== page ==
Effective communication is a subject that many people spend years studying. As salespeople, one of the most important tools we have is our ability to express ourselves to customers and create excitement for them to buy. Often, the difference between a salesperson who tends to be clerking (merely delivering merchandise) and the superstar salesperson is being able to have effective communication with customers.
Start having effective communication with customers.
Devoting an extra measure of time at the beginning of a sales presentation is necessary to determine the customer’s wants, needs, and desires before demonstrating the item(s) that best fits the customer’s requirements. The points I’ve listed below should enable everyone, from store owners and managers to part-time associates, to sell more effectively and in less time than you would have imagined.
Concentrate on what your customer is saying.
It can be very difficult to really listen to your customers. Everything from accents or unusual speech patterns to ringing telephones or children in the store can break your concentration. Tune in to what that customer is telling you they want and do your best to block out any distractions that might cause you to miss important information.
Establish eye contact.
Maintaining eye contact with your customers enables you to recognize many things that their words alone may not be expressing. Most often, the customer’s level of interest is one of the easiest indications to gauge by eye contact. It also helps your customers stay locked in on your presentation. Remember that they are subject to the same distractions you are.
Listen to your customer’s ideas—not just their words.
Customers may not be as articulate as you are or able to express themselves as easily. They may also have a mistaken understanding of certain technical terms. Words are tricky. There is no guarantee that two people believe they mean the same thing.
By knowing your products and really listening, you can decipher what your customers mean and serve them without “being right” and losing the sale. It’s your responsibility to determine what the customer means and not simply take their words at face value.
Don’t jump to conclusions.
If you’re busy formulating your own conclusions based on a portion of what your customer says, you’re likely to miss other useful information. Listen all the way through. The only conclusion that I might suggest you jump to is that you will make the sale.
Never qualify customers.
There is no excuse for judging the likelihood of a customer purchasing your merchandise by his or her appearance. If you provide unprofessional presentations to customers because you think they are unlikely to buy based on their appearance, you’re cheating yourself and the customers. With a multitude of payment options and layaway, it’s too easy to buy today for anyone in retail to make a judgment based on appearance. Customers are very perceptive. They will resent your attitude if they feel you’re qualifying them by appearance and make it difficult, if not impossible, for you to make the sale. Each customer deserves your best.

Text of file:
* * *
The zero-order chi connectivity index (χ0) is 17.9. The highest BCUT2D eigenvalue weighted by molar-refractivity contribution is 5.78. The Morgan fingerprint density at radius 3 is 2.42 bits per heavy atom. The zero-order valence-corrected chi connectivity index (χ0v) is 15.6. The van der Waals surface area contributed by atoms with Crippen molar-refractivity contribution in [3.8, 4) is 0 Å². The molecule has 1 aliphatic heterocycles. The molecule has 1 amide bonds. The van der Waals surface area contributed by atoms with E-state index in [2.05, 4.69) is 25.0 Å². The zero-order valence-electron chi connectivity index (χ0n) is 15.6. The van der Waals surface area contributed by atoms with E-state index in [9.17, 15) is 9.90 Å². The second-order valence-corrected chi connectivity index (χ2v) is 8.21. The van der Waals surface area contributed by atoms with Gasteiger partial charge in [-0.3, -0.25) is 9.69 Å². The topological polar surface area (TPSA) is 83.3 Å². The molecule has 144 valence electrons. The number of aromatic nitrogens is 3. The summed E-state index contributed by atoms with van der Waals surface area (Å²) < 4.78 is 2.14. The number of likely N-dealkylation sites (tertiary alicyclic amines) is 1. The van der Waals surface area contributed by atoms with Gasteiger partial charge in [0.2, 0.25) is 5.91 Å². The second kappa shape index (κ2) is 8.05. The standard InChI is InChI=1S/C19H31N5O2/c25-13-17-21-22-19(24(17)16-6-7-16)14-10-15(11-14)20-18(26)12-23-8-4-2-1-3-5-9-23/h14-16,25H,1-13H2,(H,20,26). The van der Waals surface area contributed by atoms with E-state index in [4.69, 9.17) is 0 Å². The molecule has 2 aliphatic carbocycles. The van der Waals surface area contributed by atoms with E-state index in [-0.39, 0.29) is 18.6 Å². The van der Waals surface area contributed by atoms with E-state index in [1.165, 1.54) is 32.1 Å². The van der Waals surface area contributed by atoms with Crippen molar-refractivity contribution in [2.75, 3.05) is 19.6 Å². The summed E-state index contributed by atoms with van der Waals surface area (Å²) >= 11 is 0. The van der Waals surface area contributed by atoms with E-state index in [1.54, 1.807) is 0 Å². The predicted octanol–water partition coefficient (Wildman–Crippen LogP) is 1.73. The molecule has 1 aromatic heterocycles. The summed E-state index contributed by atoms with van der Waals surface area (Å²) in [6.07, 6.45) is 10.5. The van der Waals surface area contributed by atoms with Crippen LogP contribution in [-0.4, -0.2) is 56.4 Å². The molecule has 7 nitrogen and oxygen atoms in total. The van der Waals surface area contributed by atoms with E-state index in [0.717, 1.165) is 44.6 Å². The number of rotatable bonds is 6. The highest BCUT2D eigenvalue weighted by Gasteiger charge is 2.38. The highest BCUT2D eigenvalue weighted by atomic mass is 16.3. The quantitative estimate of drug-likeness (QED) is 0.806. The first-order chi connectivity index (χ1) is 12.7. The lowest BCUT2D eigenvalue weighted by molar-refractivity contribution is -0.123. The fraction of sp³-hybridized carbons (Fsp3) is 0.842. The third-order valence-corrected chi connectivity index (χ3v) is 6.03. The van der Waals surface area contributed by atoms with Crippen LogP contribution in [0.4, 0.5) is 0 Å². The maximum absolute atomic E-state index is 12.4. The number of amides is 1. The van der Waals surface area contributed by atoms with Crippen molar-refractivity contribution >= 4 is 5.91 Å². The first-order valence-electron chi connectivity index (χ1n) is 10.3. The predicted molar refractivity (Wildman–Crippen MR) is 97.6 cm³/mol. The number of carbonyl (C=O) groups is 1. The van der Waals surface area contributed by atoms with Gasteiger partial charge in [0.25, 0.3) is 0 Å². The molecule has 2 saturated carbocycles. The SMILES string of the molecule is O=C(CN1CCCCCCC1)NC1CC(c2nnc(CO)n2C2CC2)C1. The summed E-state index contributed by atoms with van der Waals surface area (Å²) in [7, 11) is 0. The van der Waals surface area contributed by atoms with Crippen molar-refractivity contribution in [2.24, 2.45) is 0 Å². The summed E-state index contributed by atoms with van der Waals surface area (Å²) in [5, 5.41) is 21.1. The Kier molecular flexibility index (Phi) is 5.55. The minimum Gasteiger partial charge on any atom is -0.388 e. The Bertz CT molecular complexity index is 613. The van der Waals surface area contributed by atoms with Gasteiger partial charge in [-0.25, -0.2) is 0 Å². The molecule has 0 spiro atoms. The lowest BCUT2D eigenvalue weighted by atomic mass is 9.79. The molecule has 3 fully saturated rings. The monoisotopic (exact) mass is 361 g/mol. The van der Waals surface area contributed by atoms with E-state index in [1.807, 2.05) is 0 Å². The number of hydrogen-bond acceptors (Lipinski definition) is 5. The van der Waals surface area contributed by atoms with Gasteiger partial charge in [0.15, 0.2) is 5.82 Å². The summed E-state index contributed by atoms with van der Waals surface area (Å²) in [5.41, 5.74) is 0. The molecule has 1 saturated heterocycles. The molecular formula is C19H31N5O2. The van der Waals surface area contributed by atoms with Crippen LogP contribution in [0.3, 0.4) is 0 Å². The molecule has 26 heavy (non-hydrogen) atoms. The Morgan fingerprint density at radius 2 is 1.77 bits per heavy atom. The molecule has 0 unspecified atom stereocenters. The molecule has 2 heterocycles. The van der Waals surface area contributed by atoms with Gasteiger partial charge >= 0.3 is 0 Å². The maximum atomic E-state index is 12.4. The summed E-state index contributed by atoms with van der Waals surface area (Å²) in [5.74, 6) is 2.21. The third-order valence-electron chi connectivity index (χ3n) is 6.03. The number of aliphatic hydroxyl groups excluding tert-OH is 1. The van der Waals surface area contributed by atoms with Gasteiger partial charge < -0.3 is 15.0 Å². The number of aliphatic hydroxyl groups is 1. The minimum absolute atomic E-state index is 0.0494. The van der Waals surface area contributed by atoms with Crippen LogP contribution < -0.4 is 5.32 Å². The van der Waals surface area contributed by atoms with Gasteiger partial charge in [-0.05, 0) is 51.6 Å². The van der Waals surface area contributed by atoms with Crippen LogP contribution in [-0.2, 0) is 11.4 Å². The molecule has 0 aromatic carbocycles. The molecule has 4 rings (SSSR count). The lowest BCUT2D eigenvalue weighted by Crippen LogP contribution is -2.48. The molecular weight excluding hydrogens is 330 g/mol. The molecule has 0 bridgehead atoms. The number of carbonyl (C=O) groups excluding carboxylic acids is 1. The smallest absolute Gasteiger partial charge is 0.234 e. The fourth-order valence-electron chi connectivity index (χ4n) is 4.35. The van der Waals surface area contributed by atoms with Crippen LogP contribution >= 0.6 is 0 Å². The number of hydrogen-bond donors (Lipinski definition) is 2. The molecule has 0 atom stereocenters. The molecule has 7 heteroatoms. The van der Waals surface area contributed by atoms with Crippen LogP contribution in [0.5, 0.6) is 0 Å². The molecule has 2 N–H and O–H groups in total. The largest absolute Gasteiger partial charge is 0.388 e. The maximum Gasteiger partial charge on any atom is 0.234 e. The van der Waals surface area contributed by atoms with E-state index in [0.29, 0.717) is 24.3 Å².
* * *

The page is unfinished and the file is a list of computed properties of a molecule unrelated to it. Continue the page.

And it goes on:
I have the pleasure of knowing some of the most successful retailers in the country. Often, if I know the president of an organization and I happen to be in the vicinity, I’ll take some time to see what is happening in his or her stores. Recently, I went into a very successful chain of jewelry stores. Because of the way I was dressed when I walked into one store in particular, I was dropped by the salespeople on three separate occasions. Simply unacceptable.
Salespeople should be empathetic, not sympathetic.
Empathy can be defined as knowing how your customers feel and sympathy as feeling sorry for how your customers feel. Don’t trap yourself into buying into your customer’s reasons for not buying. Understand your customer, but don’t let yourself be dissuaded from making the sale.
Let your customers do the talking.
When customers like and trust you, your job will go much more smoothly. One of the easiest ways to gain the trust of your customers is to let them do the talking. It’s important to remember that you don’t know what the customer knows.
Many salespeople are so eager to make customers aware of their vast product knowledge, that the customer never has the opportunity to get a word in edgewise. The result is very little information with which to make a presentation that will be in line with the customer’s wants, needs, and desires. When this happens, delivering the appropriate item is almost impossible because the salesperson doesn’t even know why the customer wants it, and the salesperson ends up attempting to convince the customer to buy.
Use words to express, not impress.
Technical terms and industry jargon sprinkled liberally throughout your sales presentations may make you feel important and knowledgeable, but only serve to confuse and embarrass customers. Keep your language simple and understandable. If you need to use an industry word, make sure you explain it.
Most of the time, customers won’t ask what the words mean if they are used in a presentation. This would show weakness and vulnerability. So instead of clearing up the misunderstood words, they leave.
Communication is a two-way exchange of ideas and concepts. A breakdown in the communication cycle results in salespeople demonstrating item after item and frustrated non-buying shoppers. If you learn to have effective communication with your customers, you will save time in your presentation and have very satisfied customers.
If you would like to learn more about The Friedman Group and are interested in our retail sales training, schedule a discovery call today!